Born into the ruling family of Swat, a district in the state of Khyber-Pakhtunkhwa, Pakistan, Ms. Zebu Jilani is continuing her family legacy of working with the people of Swat.
As founder and president of the Swat Relief Initiative, Ms. Jilani works tirelessly to improve the lives of women and children in Pakistan through healthcare, education, economic growth and sustainable environment initiatives. We got a chance to speak with Ms. Jilani:
Elan: You are a Princess of Swat. Your family has a long history of investing a lot of resources into education. How does that legacy impact your work today?
Zebu Jilani: Swat has been in the news recently for its lawlessness, violence, killings, and massive displacement of its people, but, while growing up in this beautiful place, my memories are of its peace and tranquility and its compassionate and hospitable people. When I lived in Swat in the 1950s and 1960s, it was famous for its tourism and people spoke of its rich culture and history associated with Alexander the Great, Buddhist empires and, more recently, the Yusufzai Pathans. In 1961, Queen Elizabeth stayed as a guest with my grandfather and called Swat “The Switzerland of the East”.
I remember as a child, I would join my grandfather, Miangul Jahanzeb, on his daily drive. Every evening he would pack us grandchildren into his Chevy Impala to pay a surprise visit to a different part of the State. My grandfather never failed to mention that this was his duty, while he and his Chief Engineer would go to inspect the State’s infrastructure, of which he was immensely proud: schools, clinics, police-stations and administration-units, every couple of miles. These excursions taught me a valuable lesson from an early age – that unless you are personally involved in your projects, you will never succeed. These are strategies that I now follow in running my organization, Swat Relief Initiative.
My grandfather’s morning duties were grueling too. His role was that of king, religious leader, chief minister, commander-in-chief, and chief justice. This was a unique system of administration for that part of the world.
The balance between traditional culture, and modernity ensured a progressive, efficient system. For four generations our family provided peace, civility, and tranquility to the State, transforming a raw tribal structure into an organized, efficient and modern system.
Because of my grandfather’s dedication and hard work, his rule is considered a golden era in Swat, and people have the highest regard and respect for him. This reputation makes it easier for me to work in Swat, as people are willing to work with me and trust my organization.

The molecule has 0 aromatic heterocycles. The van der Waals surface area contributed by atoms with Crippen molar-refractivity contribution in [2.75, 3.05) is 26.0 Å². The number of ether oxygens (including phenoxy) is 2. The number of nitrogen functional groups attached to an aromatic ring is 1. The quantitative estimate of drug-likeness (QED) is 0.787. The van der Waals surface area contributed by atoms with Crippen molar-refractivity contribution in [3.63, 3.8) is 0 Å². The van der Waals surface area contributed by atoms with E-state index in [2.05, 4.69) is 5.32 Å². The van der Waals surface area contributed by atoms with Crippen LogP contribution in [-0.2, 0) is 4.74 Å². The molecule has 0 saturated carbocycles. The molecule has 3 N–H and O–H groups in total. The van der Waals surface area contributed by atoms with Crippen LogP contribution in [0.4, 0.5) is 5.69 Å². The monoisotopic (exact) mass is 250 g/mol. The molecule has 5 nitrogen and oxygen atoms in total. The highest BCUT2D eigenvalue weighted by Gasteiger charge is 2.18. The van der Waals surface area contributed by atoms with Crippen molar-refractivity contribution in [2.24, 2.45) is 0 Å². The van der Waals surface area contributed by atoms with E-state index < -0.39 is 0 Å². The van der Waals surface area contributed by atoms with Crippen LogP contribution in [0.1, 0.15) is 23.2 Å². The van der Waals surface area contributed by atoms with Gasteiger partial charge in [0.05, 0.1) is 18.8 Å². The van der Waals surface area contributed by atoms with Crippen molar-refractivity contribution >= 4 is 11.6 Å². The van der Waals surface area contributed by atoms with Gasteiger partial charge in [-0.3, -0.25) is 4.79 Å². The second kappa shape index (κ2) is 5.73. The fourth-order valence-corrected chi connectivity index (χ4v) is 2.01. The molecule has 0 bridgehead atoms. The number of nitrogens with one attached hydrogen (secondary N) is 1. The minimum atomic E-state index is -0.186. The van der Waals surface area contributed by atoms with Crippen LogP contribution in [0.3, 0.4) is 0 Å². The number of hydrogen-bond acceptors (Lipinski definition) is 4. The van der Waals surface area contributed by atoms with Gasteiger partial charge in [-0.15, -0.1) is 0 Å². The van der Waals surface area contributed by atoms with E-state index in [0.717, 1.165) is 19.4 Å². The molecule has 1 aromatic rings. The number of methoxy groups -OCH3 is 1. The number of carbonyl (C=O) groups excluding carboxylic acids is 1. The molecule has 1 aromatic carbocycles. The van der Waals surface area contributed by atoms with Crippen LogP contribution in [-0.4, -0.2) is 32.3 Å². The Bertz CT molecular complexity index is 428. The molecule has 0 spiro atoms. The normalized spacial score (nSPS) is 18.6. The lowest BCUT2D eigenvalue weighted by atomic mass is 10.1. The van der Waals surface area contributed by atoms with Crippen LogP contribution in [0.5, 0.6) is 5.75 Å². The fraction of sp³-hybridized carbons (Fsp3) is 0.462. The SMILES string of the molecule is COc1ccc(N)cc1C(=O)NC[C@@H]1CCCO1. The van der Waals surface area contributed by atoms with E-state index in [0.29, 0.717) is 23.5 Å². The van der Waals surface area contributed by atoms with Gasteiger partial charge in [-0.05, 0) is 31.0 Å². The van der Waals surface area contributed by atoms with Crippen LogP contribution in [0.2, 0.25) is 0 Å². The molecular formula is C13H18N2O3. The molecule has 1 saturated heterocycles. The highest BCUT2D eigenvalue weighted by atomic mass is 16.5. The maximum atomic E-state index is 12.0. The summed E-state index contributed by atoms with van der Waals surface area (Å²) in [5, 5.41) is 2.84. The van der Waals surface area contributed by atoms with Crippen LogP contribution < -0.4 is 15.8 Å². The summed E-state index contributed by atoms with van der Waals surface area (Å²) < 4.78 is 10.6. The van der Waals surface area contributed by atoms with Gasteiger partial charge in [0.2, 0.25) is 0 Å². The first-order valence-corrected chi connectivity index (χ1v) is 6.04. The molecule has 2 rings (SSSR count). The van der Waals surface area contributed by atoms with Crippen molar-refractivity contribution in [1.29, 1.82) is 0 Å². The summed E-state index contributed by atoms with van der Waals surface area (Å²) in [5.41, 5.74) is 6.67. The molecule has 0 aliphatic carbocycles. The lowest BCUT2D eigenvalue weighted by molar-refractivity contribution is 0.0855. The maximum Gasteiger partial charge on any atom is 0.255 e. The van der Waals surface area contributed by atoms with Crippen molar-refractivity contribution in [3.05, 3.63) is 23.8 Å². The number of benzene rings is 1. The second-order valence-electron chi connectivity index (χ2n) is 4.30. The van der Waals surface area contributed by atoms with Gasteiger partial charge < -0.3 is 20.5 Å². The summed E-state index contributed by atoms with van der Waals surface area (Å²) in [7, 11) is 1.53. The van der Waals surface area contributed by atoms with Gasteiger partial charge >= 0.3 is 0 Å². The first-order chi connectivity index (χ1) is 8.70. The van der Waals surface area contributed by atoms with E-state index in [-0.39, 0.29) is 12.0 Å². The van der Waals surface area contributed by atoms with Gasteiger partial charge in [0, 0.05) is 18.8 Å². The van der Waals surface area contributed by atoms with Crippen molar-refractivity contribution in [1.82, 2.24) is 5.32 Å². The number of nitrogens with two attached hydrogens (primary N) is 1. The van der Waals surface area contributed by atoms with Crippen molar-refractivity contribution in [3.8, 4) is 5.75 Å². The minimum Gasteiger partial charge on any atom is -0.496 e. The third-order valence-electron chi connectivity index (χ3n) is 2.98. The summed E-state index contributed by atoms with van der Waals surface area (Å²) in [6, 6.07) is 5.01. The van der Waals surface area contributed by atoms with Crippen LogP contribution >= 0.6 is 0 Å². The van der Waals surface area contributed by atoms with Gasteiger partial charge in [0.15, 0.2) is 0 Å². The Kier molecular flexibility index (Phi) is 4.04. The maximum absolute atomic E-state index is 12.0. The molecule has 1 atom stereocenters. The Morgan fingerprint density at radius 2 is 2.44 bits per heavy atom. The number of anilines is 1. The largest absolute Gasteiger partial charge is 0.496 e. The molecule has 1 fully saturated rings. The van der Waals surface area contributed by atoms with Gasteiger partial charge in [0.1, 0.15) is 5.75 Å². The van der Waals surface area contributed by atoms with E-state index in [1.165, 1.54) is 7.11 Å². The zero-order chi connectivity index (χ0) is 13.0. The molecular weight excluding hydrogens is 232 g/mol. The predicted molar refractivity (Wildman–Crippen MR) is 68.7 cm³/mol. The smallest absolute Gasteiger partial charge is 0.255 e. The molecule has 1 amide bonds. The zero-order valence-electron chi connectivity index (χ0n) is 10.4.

Elan: You started the Swat Relief Initiative (SRI), back in 2009. What motivated you to start it? Why do you focus on women and children?
ZJ: I remember, in 1969 we were all sad when the State of Swat lost its independent status and was formally taken over by Pakistan. We saw how the new Pakistani bureaucracy that took over from my grandfather was slow in providing administration, justice and security.
It was the loss of social services that helped give rise to the Taliban in Swat. Between 2007 and 2009, I saw our relatives being repeatedly targeted by the Taliban. Our first cousin Isfandiar Amirzeb, an Education Minister standing for his Provincial Assembly seat, was blown up in his car with 8 others in the middle of his campaign, a day after the assassination of Benazir Bhutto. I was saddened to see all these near and dear relatives and friends suffer such a terrible fate.
It grieved and alarmed me to hear that the Taliban blew up more than 400 schools built by my grandfather, many of which were girls’ schools like the Presentation Convent run by Irish nuns. My favorite place, the ski resort at Malam Jaba, built by my grandfather in conjunction with the Swiss government, to increase tourism revenue, was also burnt down.
In 2009, I got news from Swat that the Army had finally come in full force to get rid of the Taliban and heard of the terrible destruction of infrastructure and homes which resulted in the greatest displacement of people since the Rwandan genocide, with close to 3 million IDPs from Swat and neighboring districts living in the most squalid conditions.
When I heard of the plight of the people of my homeland, I was compelled to help them. I could see that helping 3 million people would be no small matter, so I set out to form an organization called Swat Relief Initiative with the help of my husband and children. After collecting funds from generous friends and organizations like Abbot labs, National Rural Support Program and Wyeth labs, we went to Pakistan in March of 2009 to help the IDPs. We worked tirelessly during that whole summer in 120-degree temperatures, running several mobile health units equipped with medicines and supplies to make life easier for the refugees.